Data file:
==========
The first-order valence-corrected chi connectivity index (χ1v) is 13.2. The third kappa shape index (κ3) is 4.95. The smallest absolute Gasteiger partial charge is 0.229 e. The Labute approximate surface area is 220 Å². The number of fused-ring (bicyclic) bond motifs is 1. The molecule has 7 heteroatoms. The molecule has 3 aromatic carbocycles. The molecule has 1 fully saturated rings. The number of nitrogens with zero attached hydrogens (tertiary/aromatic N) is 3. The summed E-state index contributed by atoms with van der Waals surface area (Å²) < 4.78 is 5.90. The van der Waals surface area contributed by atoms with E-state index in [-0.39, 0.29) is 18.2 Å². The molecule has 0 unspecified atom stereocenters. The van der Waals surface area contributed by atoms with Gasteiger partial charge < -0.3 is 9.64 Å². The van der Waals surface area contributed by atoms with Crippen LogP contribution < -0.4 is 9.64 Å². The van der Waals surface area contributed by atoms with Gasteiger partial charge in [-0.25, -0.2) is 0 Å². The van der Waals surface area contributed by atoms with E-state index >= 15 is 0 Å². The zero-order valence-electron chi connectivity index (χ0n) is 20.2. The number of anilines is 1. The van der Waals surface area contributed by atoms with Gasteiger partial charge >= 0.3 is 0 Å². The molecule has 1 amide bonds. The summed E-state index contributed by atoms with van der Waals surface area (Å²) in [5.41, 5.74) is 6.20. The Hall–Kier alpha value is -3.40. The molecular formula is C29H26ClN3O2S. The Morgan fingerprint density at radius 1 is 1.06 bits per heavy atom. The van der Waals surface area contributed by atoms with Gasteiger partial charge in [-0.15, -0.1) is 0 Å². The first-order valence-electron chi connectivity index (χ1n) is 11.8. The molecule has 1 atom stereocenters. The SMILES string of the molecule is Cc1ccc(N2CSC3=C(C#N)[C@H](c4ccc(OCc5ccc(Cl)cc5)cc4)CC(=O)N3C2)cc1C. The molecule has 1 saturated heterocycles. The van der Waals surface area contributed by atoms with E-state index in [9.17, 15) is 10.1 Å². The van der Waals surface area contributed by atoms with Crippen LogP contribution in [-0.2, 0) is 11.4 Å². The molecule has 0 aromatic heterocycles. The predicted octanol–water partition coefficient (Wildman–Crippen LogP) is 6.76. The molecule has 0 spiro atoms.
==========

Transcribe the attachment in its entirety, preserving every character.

The first-order valence-corrected chi connectivity index (χ1v) is 13.2. The third kappa shape index (κ3) is 4.95. The smallest absolute Gasteiger partial charge is 0.229 e. The Labute approximate surface area is 220 Å². The number of fused-ring (bicyclic) bond motifs is 1. The molecule has 7 heteroatoms. The molecule has 3 aromatic carbocycles. The molecule has 1 fully saturated rings. The number of nitrogens with zero attached hydrogens (tertiary/aromatic N) is 3. The summed E-state index contributed by atoms with van der Waals surface area (Å²) < 4.78 is 5.90. The van der Waals surface area contributed by atoms with E-state index in [-0.39, 0.29) is 18.2 Å². The molecule has 0 unspecified atom stereocenters. The van der Waals surface area contributed by atoms with Gasteiger partial charge < -0.3 is 9.64 Å². The van der Waals surface area contributed by atoms with Crippen LogP contribution < -0.4 is 9.64 Å². The van der Waals surface area contributed by atoms with Gasteiger partial charge in [-0.25, -0.2) is 0 Å². The van der Waals surface area contributed by atoms with E-state index >= 15 is 0 Å². The zero-order valence-electron chi connectivity index (χ0n) is 20.2. The number of anilines is 1. The van der Waals surface area contributed by atoms with Gasteiger partial charge >= 0.3 is 0 Å². The molecule has 1 amide bonds. The summed E-state index contributed by atoms with van der Waals surface area (Å²) in [5.41, 5.74) is 6.20. The Hall–Kier alpha value is -3.40. The molecular formula is C29H26ClN3O2S. The Morgan fingerprint density at radius 1 is 1.06 bits per heavy atom. The van der Waals surface area contributed by atoms with Gasteiger partial charge in [-0.15, -0.1) is 0 Å². The first-order valence-electron chi connectivity index (χ1n) is 11.8. The molecule has 1 atom stereocenters. The SMILES string of the molecule is Cc1ccc(N2CSC3=C(C#N)[C@H](c4ccc(OCc5ccc(Cl)cc5)cc4)CC(=O)N3C2)cc1C. The molecule has 1 saturated heterocycles. The van der Waals surface area contributed by atoms with E-state index in [9.17, 15) is 10.1 Å². The van der Waals surface area contributed by atoms with Crippen LogP contribution in [-0.2, 0) is 11.4 Å². The molecule has 0 aromatic heterocycles. The predicted octanol–water partition coefficient (Wildman–Crippen LogP) is 6.76. The molecule has 0 spiro atoms.